CD300 Family Receptors Regulate Eosinophil Survival, Chemotaxis, and Effector Functions

J Leukoc Biol. 2018 Jul;104(1):21-29. doi: 10.1002/JLB.2MR1117-433R. Epub 2017 Dec 21.


The CD300 family of receptors is an evolutionary conserved receptor family that belongs to the Ig superfamily and is expressed predominantly by the myeloid lineage. Over the past couple of years, accumulating data have shown that eosinophils express various Ig superfamily receptors that regulate key checkpoints in their biology including their maturation, transition from the bone marrow to the peripheral blood, migration, adhesion, survival, and effector functions in response to numerous activating signals such as IL-4, IL-33, and bacteria. In this review, we will present the emerging roles of CD300 family receptors and specifically CD300a and CD300f in the regulation of these eosinophil activities. The structure and expression pattern of these molecules will be discussed and their involvement in suppressing or co-activating eosinophil functions in health and disease will be illustrated.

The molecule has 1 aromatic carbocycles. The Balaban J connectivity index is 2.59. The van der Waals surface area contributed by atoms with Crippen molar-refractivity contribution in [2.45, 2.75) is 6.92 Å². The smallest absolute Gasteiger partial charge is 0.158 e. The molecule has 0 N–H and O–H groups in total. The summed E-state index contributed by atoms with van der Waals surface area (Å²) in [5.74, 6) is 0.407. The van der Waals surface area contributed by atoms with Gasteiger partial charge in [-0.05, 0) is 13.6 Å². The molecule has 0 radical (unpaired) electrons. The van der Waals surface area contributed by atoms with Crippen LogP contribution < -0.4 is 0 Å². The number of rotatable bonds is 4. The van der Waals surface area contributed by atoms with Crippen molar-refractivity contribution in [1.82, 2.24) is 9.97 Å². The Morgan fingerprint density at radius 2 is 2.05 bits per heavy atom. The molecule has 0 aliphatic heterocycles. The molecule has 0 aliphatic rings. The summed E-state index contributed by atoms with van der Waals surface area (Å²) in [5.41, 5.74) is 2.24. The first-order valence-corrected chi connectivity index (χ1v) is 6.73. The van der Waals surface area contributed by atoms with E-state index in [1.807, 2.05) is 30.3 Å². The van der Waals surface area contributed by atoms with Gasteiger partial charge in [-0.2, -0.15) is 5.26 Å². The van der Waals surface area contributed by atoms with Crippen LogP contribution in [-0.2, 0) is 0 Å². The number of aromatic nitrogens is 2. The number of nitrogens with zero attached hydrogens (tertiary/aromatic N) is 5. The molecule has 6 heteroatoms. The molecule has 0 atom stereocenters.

Keywords: CD300a; CD300f; ITIM; eosinophils; inflammation.

Publication types

  • Review

MeSH terms

  • Animals
  • Antigens, CD / metabolism*
  • Cell Survival / physiology
  • Chemotaxis, Leukocyte / physiology
  • Eosinophils / metabolism*
  • Humans
  • Receptors, Immunologic / metabolism*


  • Antigens, CD
  • CD300A protein, human
  • CD300LF protein, human
  • Receptors, Immunologic